College sophomore faces honor code violation for speaking out against rapist
A sophomore at the University of North Carolina at Chapel Hill faces an Honor Court trial for allegedly “intimidating” a fellow student she says raped her.
Landen Gambill and other students filed a federal complaint against UNC last month over its handling of sexual assault cases on campus. Though Gambill never named her alleged attacker, the student has now filed a complaint with the university’s Honor Court against her.
“Obviously, I’m afraid. I never meant to make anyone mad at me [by speaking out],” Gambill told The Huffington Post. “I’m mostly surprised at just how crazy it is, that they’re willing to charge me with something just because my rapist is feeling uncomfortable.”
She could face suspension or expulsion from the university if found guilty.
UNC said late Tuesday that Honor Court charges were decided entirely by students without interference from administrators. The university denied it was retaliating against Gambill for her legal actions against the school.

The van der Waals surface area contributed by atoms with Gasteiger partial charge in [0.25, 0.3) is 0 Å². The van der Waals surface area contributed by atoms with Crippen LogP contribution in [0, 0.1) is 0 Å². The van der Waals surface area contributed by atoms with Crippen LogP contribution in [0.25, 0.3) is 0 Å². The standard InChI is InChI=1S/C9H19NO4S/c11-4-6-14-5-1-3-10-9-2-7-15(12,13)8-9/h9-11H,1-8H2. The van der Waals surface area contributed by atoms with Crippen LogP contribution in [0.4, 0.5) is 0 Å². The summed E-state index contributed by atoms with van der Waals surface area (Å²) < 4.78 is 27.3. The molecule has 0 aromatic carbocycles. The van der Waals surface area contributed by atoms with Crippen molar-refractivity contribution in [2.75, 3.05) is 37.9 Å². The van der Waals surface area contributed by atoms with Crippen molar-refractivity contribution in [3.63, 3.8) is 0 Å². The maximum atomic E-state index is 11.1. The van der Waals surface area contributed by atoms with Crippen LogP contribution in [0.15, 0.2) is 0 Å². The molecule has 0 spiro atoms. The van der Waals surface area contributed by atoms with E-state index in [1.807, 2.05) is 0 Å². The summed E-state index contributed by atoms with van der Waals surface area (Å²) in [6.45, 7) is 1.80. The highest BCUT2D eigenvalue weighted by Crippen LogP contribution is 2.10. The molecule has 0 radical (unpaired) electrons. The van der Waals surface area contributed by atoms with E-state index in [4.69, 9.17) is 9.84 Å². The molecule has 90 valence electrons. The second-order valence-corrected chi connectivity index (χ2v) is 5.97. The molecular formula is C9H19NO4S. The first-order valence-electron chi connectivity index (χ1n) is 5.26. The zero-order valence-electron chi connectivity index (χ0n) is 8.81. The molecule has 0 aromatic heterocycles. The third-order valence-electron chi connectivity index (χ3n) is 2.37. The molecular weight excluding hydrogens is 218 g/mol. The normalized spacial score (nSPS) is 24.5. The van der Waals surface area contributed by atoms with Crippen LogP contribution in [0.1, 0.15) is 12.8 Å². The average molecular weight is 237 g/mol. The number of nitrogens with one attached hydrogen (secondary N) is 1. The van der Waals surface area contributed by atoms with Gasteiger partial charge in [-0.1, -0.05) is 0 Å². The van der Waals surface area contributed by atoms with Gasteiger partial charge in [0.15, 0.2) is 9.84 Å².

“We can tell you that the Student Attorneys General, and for many years have had, the authority to decide which cases to consider independent of administrators,” UNC explained in a statement. “Further, administrators may not encourage or prevent the Student Attorneys General from filing charges. When a member of the University community reports an Honor Code violation, the Student Attorneys General determine if the evidence warrants a hearing before the Honor Court under campus policies and procedures.”
The university insisted that students were guaranteed a “fair and impartial hearing” from the Honor Court. However, Gambill has said the student-run judiciary system did a poor job of handling sexual assault cases. She told the Huffington Post she didn’t “have any faith in the honor system at all.”
After Gambill reported being raped, the university told her to go through the Honor Court, which decided the accused rapist was not guilty.
“The whole time in the Honor Court, they were asking me victim-blaming questions, like why I hadn’t left him earlier or why was I ever alone with him, instead of asking him, ‘Why did you do what you did?'” Gambill explained to WRAL.com.
“I was promised I’d be treated fairly in my abuser’s trial. Instead, I was blamed for everything he did to me,” Gambill said in January.
[Lady Justice via Shutterstock]